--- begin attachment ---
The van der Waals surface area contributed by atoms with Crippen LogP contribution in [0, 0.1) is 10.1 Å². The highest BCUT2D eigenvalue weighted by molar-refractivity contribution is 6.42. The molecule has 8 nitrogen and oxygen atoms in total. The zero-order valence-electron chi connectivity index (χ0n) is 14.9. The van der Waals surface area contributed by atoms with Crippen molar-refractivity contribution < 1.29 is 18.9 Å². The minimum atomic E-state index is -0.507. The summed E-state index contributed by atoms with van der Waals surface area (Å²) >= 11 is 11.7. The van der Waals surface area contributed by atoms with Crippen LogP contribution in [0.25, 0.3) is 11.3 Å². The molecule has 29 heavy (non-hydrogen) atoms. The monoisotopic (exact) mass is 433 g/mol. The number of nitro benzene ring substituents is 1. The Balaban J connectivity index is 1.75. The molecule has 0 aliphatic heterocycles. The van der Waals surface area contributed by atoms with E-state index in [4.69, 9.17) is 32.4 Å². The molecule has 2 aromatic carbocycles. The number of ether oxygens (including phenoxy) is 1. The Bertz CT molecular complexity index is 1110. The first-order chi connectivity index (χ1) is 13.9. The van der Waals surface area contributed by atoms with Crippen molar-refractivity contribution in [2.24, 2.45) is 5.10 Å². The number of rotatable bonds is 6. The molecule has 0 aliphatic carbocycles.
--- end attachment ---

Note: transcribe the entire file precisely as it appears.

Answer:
The van der Waals surface area contributed by atoms with Crippen LogP contribution in [0, 0.1) is 10.1 Å². The highest BCUT2D eigenvalue weighted by molar-refractivity contribution is 6.42. The molecule has 8 nitrogen and oxygen atoms in total. The zero-order valence-electron chi connectivity index (χ0n) is 14.9. The van der Waals surface area contributed by atoms with Crippen molar-refractivity contribution < 1.29 is 18.9 Å². The minimum atomic E-state index is -0.507. The summed E-state index contributed by atoms with van der Waals surface area (Å²) >= 11 is 11.7. The van der Waals surface area contributed by atoms with Crippen LogP contribution in [0.25, 0.3) is 11.3 Å². The molecule has 29 heavy (non-hydrogen) atoms. The monoisotopic (exact) mass is 433 g/mol. The number of nitro benzene ring substituents is 1. The Balaban J connectivity index is 1.75. The molecule has 0 aliphatic heterocycles. The van der Waals surface area contributed by atoms with E-state index in [4.69, 9.17) is 32.4 Å². The molecule has 2 aromatic carbocycles. The number of ether oxygens (including phenoxy) is 1. The Bertz CT molecular complexity index is 1110. The first-order chi connectivity index (χ1) is 13.9. The van der Waals surface area contributed by atoms with Crippen molar-refractivity contribution in [2.24, 2.45) is 5.10 Å². The number of rotatable bonds is 6. The molecule has 0 aliphatic carbocycles.